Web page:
I don’t write posts for the Unforgettable series very often because it is rather important that whatever topic I choose be very special indeed. It has to be more than just a cool boss fight or a humorous line of dialogue. It has to be, well, as the title suggests, utterly unforgettable. It has to be something that you continue to think about months and even years after you first played the game in which it took place. The Portal series is an easy candidate for these kinds of posts because it is comprised of a very unique pair of games. In fact, I have already covered them in the past when I wrote about Still Alive and Want You Gone. Best ending credits ever. In short, these games are pretty amazing and are home to some great humor, most of which comes from the antagonist, GLaDOS herself. Surprisingly enough, however, the best dialogue in the series does not come from this murderous AI, but someone else entirely. Continue reading Unforgettable: The Lemon Rant from Portal 2
I think it’s safe to say that many gamers find tutorials tedious, whether they be an entire level devoted to teaching the basics of a game or frequent interruptions where we are forced to read pages of text explaining every detail of every action we can perform, even such simple tasks as buying a potion in a store. As if the Buy option was not intuitive enough.
I have long been bothered by tutorials. They cause me to rush through the beginning of a game just so I can get through the boring…hand holding. I don’t think any of us want the game to hold our hands along the way. I bought this game to have an adventure, to have fun, to do things I can’t do in the real world. I’m not having much fun when I try to run ahead and explore and am tugged back by the game’s belief that I still haven’t learned the basics of jumping yet, so I ought to try it a few more times. Continue reading No More Hand Holding
Image supplied by Loiste Interactive (Note: Pictured work is still in production.)
At PAX Prime 2013 I met a man whom I initially recognized as Booker DeWitt from BioShock. I didn’t think much of it beyond the costume being pretty cool, that is until they introduced themselves. It so happened that I had met Luke Smithers, a member of a small development studio called Loiste Interactive, as he was promoting their upcoming game: INFRA. In that initial meeting and subsequent visits to the game’s sight, I learned that the game was going to be what they call a “gun-free exploration game”, with an emphasis on environmental/observational puzzles. Continue reading INFRA: You Have To Keep It Together!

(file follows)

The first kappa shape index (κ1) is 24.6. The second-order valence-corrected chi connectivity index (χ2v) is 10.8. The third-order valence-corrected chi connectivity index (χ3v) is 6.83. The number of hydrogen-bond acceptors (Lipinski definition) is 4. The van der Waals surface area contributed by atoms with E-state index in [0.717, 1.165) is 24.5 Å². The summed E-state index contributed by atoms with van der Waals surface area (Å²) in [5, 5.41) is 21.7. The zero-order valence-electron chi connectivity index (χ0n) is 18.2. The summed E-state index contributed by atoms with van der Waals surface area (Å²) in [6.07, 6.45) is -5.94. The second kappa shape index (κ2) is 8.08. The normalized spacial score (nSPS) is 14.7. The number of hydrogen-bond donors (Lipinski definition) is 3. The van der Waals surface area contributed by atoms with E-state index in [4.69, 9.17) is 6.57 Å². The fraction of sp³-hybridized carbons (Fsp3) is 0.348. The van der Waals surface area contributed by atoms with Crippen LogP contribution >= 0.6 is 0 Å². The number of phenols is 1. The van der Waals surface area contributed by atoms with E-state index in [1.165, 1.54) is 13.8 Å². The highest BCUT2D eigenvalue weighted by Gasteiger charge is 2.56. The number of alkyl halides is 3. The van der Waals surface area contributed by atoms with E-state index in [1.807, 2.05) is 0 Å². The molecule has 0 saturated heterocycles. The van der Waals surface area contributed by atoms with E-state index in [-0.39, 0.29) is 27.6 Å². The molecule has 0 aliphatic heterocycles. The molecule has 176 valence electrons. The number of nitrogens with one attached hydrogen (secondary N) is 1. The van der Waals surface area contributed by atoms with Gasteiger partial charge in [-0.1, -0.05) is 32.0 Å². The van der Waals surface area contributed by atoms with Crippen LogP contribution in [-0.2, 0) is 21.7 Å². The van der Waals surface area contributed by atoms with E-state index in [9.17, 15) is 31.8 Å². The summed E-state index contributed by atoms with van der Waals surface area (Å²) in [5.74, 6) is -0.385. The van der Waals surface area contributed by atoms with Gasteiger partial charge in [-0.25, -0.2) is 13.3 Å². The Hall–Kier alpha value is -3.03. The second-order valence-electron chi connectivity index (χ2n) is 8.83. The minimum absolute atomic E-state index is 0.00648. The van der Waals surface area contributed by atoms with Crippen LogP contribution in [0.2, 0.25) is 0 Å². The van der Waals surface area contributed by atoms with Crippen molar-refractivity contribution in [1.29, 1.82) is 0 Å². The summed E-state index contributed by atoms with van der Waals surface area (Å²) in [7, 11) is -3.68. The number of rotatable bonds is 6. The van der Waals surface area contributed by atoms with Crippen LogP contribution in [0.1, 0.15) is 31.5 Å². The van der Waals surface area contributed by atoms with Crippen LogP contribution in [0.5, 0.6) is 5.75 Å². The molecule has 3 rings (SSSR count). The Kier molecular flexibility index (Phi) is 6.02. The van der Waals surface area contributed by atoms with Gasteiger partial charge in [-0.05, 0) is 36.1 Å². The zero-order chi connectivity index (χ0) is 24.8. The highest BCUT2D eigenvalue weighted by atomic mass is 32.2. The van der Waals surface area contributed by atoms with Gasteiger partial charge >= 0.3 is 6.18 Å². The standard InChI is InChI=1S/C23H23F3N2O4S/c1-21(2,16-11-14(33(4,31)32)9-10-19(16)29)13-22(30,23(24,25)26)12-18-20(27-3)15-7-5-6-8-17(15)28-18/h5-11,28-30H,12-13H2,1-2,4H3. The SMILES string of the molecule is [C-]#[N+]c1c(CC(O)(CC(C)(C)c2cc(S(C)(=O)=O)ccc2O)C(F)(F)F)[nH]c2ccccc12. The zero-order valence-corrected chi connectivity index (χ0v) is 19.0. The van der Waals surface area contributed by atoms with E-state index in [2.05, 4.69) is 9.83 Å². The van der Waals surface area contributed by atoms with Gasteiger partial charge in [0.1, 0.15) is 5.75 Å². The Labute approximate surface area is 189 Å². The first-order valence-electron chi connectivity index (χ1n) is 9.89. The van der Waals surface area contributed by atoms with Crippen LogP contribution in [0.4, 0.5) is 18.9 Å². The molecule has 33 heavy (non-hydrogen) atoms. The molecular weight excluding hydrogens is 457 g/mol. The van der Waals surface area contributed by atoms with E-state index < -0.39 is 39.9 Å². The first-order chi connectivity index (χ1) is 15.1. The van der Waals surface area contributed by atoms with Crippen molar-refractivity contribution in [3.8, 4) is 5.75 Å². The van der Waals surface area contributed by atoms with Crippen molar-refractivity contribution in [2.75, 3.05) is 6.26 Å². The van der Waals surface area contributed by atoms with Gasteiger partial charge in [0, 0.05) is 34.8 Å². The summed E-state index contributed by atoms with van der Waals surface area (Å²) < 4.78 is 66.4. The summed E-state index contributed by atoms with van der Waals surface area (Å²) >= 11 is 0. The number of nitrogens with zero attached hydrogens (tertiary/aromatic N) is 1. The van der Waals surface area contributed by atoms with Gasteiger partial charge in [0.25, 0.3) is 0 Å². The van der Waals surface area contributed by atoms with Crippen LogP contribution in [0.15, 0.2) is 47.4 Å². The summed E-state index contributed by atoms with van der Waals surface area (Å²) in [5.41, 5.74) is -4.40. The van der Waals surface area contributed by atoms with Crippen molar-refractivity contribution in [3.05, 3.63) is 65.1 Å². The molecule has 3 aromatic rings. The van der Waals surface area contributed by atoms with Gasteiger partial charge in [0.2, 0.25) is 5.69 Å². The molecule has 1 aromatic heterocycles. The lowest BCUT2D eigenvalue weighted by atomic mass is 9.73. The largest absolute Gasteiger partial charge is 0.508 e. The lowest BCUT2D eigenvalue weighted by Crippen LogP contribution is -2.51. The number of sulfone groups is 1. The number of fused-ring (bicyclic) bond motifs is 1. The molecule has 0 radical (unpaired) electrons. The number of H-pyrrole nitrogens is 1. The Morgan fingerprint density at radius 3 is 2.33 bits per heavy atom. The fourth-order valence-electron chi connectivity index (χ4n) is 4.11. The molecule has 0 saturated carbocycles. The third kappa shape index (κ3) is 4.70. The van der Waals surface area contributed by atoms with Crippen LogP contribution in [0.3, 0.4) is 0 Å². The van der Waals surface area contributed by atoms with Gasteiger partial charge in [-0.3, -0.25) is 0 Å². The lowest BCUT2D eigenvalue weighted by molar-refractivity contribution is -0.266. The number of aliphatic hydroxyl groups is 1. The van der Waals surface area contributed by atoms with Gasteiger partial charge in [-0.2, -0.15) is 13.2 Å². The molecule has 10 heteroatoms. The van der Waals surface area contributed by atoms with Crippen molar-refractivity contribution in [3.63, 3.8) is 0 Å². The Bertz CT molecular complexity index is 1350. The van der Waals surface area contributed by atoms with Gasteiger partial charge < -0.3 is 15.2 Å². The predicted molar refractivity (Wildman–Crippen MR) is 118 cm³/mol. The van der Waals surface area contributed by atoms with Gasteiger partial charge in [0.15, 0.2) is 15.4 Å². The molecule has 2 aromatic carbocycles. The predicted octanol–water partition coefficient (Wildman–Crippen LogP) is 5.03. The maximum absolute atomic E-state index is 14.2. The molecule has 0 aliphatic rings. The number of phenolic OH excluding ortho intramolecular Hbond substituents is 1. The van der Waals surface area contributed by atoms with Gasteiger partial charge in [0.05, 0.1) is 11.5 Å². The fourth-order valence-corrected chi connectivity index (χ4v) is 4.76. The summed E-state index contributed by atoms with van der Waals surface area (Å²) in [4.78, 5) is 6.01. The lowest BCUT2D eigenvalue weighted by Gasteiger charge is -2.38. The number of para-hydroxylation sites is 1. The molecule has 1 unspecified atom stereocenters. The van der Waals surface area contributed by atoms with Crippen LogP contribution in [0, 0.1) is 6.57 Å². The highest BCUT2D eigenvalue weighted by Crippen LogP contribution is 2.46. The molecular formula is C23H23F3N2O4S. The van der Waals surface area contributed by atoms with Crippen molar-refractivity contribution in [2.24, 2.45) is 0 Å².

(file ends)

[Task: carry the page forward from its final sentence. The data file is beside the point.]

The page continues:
Not long ago, I published a post discussing what I like and dislike about the Wii, and seeing as the next console of this particular generation that I bought was the XBox 360, it makes sense for Microsoft’s console to be the subject of the second post in this series. It’s a funny thing, though, how I got this console in the first place, because I am more of a PlayStation fan than an XBox fan, so it would stand to reason that I would have been much more inclined to purchase a console made by Sony over one made by Microsoft. Unfortunately, at the time, the PS3 was much too expensive, and it didn’t have any games I really cared for yet that weren’t already on the 360 (this was obviously before I became a “Ratchet and Clank” fan…). Since the games I wanted at that time were all on the 360, plus that console would also allow me to play any new “Halo” games, this became the next console I added to my gaming family.
And when I first started playing the 360, I was immediately impressed with the graphics, which were way ahead of the Wii, and even though the first two games I played were not as good as I was expecting (“Banjo-Kazooie: Nuts and Bolts” and “Sonic the Hedgehog”, the 2006 version, shudder, gag, shiver), I did have a good time playing “Halo 3” (even though it was short) and “Final Fantasy XIII” (despite its flaws), the latter of which came with my console. (I even got this little waste of time thing on one end of the console that says “Final Fantasy XIII” on it. Jealous?) Plus, I was just pretty thrilled that this new XBox had “Final Fantasy” games as part of its library now, as during the last generation, only the PS2 had such an honor. My game collection was further improved with the addition of “Halo: Reach” and “Halo 4”, which were awesome, and I even had the pleasure of expanding my game library with over 40 Sega Genesis games on “Sonic’s Ultimate Genesis Collection”. In the end, I ended up really enjoying my 360, and I loved it way more than the original XBox. And now, anymore of my thoughts on this console will be listed below. (As usual, my main focus is on gaming, not the other features the 360 has to offer, and extra info was found on Wikipedia.) Continue reading The Duck Discusses the Wii, 360, and PS3 Generation: Part 2-360 Boxes
Most of the time, when attempting to think of a part of a game that really stuck with you, very few would cite the ending credits as something that stood out to them, wouldn’t you agree? Because, in all honesty, most ending credits are downright boring. Sometimes they give us videos to watch during them, either some events that come after the game or a recap of things that already happened. Sometimes they have some epic music. But nevertheless, credits are always the most boring part of a game and are one part that we would all much rather skip than have to sit through. Like tutorials. They’re boring, too.
And then there are the rare occasions when the credits are not so boring. When you might, gasp, actually want to watch them. Wait a minute, Duck, when on Earth does such a phenomenon ever actually occur, you say? This is nonsense and poppycock! Well, there are a few occasions where this is true, and that is when those credits just happen to be at the end of two games, “Portal” and “Portal 2”. Continue reading Unforgettable: Still Alive and Want You Gone